When 2 grams/day of strontium ranelate were used, the risk of bone fracture was reduced a 37% a year later (p=0.012) and 3 years after use it was reduced a 22% (p=0.040) (Seeman 2006)11, while in another test the risk of fracture was reduced a 15%: relative risk 0.85 (0.73-0.99) p=0.025 after 5 years of treatment (Reginster 2008)14 (Table 1)



    Vertebral Bone Fractures:
    The risk of vertebral bone fracture was reduced a 59% (p=0.002) a year later, and a 32% 3 years after use (p<0.013) (Seeman, 2006)11,while such risk was reduced a 24%: relative risk 0.76 (0.65-0.88) p<0.001 after 5 years of treatment (Reginster 2008)14 (Tables 1 and 2)



    Non Vertebral Bone Fractures:
    The risk of non vertebral bone fractures was reduced a 41% a year later (p=0.027), and a 31% 3 years after treatment (p<0.011), while non vertebral large bone fractures (hip, wrist, pelvis, sacrum, clavicule, sternum and humerus) presented a reduction of the 37% (p=0.003) (Seeman, 2006)11 (Tables 1 and 3)



    Hip Bone Fracture:
    The risk of hip bone fracture was reduced a 32%, without reaching statistical significance (p=0.112) after 3 years of treatment with strontium ranelate (2 gr/day) (Seeman 2006)11, while the risk of hip bone fracture was reduced a 43%: relative risk o 0.57 (0.33-0.97) p=0.036 after 5 years of such treatment (Reginster 2008)14. (Tables 1 and 4)



    Adverse Effects
    Strontium ranelate was well tolerated; the only adverse effect reported in the group treated was a higher incidence of nausea, diarrhea, headaches, high blood pressure (Seeman, 2006)11, likewise, this drug also proved to be safe in another test, only presenting a higher incidence of nausea, diarrhea, headaches, dermatitis and eczema in the group treated with this drug. The incidence of thromboembolism was not significantly higher in the treated group (Reginster 2008)14.





    DISCUSSION:

    Two essays complied with the eligibility criteria: such essays researched the effects of strontium ranelate, in doses of 2 grams/day, compared with the placebo in a population older than 74 years old (very old).

    Taking the results into consideration, there seems to be a tendency to a higher effect of the treatment a year after its administration (always considering that the confidence intervals (CI) overlapped. The highest reduction in the risk of bone fracture was detected in vertebral compared with non-vertebral fractures (Tables 3, 4 and 5). In addition, the highest anti-fracture effect was documented a year after treatment with strontium ranelate in comparison with the 3 year treatment, a higher reduction was also documented in the risk of bone fracture after 3 years of treatment comparing it with the 5 years of the same treatment (Tables 3, 4 and 5). The first phenomenon (higher reduction in the risk of bone fracture at the vertebral level) could be due to a higher effect of the strontium ranelate on the vertebral bone mineral density versus non-vertebral. Regarding the second phenomena (higher reduction of the risk one year after treatment compared with the 5 year treatment), could be explained due to the fact that the bone tissue is strengthened when it is exposed to the effect of strontium for a longer period of time.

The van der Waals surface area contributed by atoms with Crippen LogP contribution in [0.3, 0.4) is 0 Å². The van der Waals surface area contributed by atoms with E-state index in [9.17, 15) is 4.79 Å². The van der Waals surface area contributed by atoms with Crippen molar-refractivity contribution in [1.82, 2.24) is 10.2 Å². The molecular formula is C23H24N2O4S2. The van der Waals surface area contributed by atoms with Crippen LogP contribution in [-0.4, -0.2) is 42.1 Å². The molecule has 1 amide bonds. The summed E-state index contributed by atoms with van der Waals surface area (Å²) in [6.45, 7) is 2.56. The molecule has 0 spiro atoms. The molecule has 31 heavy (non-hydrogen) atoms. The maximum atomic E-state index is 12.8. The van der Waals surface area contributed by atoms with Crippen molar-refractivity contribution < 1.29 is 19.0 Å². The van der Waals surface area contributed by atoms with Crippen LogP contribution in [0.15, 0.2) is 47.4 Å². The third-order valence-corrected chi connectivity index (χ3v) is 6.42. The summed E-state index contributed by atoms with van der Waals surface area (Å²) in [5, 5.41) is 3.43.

Despite the amount of data supporting the treatment with strontium, there is a relative risk in the case of non vertebral bone fracture after one year of treatment through the unit: 0.58 [0.32, 1.06].

    Regarding the risk of bone fracture at the hip level, there are certain differences with the above mentioned data. On the one hand, the reduction of the risk of bone fracture (32%) after 3 years of treatment using strontium ranelate documented in the Seeman 200611 test was not statistically significant (p=0.112). The relative risk even through the unit: 0.68 [0.45, 1.05]

    However, the Reginster 200814 test demonstrated that after 5 years of treatment with strontium ranelate there was a higher reduction (43%) which was statistically significant (p=0.036) (Tables 3 and 6).

    These data could indicate that the hip bone may require a longer time of exposure to strontium to benefit from an effective reduction in its risk of fracture. A statistical treatment (meta-analysis) could not be carried out on this systematic review since the articles on which it is based share patients.



    CONCLUSSION:

    There are some tests which support the use of strontium ranelate, in 2 gram daily doses administered for at least 3 years, to significantly reduce the incidence of vertebral and non-vertebral fractures in very old women with primary osteoporosis.